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Sprocket Ratios, Advice & Info needed from those in the

Discussion in 'Cruisers' started by ozkiwi, Oct 31, 2007.

  1. Sprocket Ratios, Advice & Info needed from those in the

    My son has just bought a 1996 XV Virago 250H as his first road bike. We have just cleaned and lubed the sprockets & chain using advice we read here (thanks guys & gals).

    We counted the teeth on the sprockets and what we have is:-
    Front = 17
    Rear = 45

    When we asked our local Yamaha bike shop about replacements, we were told that standard is:-
    Front = 16
    Rear = 43 .

    We are looking to replace sprockets & chain soon due to wear and wondered what difference going back to standard will do.

    My son is 100kg and 185cm.

    Thanks for being here and all your helpful advice...

    I haven't been around bikes since my old K2 Honda 750 back in the 70's but I can tell you all, the feeling never goes away.. I'm hooked again and I haven't been for a ride on it yet, I've just been working on it and showing him how to lovingly care for his new(ish) toy.....

    Oh What A Feeling...

    Ozkiwi aka Steve
  2. It is a very popular modification to change from standard to 17t front on those. I did it with mine and it made for smoother highway cruising at slightly lower RPMs.

    Side effect is you can make it through an intersection in first gear without having to shift up into 2nd straight away.

    Going back to standard will make it a tiny bit harder to stall the bike away from the lights.
  3. Not really, what is important to performance is the final drive ratio:

    45/17 = 2.65
    43/16 = 2.68

    :roll: No appreciable difference.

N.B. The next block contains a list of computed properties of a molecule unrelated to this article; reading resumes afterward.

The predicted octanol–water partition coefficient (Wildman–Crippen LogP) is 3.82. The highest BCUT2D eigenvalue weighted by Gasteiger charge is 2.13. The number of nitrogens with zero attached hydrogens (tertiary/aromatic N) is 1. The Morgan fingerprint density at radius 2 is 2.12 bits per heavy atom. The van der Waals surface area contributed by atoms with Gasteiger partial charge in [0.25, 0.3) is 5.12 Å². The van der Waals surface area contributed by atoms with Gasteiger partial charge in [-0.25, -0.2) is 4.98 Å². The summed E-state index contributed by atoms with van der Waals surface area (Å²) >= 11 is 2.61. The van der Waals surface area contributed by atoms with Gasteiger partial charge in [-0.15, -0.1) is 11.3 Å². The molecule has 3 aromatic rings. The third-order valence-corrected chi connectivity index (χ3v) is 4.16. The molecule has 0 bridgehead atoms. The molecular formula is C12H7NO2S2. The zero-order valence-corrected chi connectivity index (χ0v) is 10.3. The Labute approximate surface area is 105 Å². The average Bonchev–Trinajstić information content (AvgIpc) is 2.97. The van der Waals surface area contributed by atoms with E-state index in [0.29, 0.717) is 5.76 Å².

What you will find is that this has nothing to do with performace, but cost savings by Yamaha. Instead of producing a range of sprockets and standard chain pitches, they use a common set between many models.
  4. Actually I owned a Virago250 for 36,000km and went around Australia on it. The difference is not much in numbers, but quite noticeable in the way the bike behaves. For example, it makes the bike cruise at 100km/h at a slightly different RPM, but there is much less vibration there.
    And when you pull away from the lights around a corner, you'd much rather change into 2nd as you are standing the bike up again, rather than halfway around the corner when you've got the gearlever and footpeg jammed against the ground.

    So the numbers are similar but the difference is appreciable in the real world.
  5. It called tweeks in the model. Every machine is different even though it comes off the same production line.
    Some bikes have up to 10hp difference just because of the way they hang together (probability).

    Science is still king. Else the modern production of aeroplanes and spacecraft would never happen. Straight from design to production.

    But glad your enjoying your bike!
  6. Thanks, but I sold that bike about 12 years ago... still enjoy riding one now and again when I get the chance though. Good bike. Really did like having the gearing longer.

    But I just noticed I wasn't paying attention ... I didn't notice the rear sprocket change, just the front, so looks like you were closer to the mark. :LOL:
  7. You can also play with sprockets to change the wheelbase, without having to cut your chain each time. The difference between a 2.65 and 2.68 is bugger all though, as is the effect of a 15mm shorter wheelbase. You'd only be tweaking like that for track work.
  8. Thanks to all who replied to my 1st post

    I appreciate all the replies and the help with this one... Now we know to stick to the ones we have already rather than change back...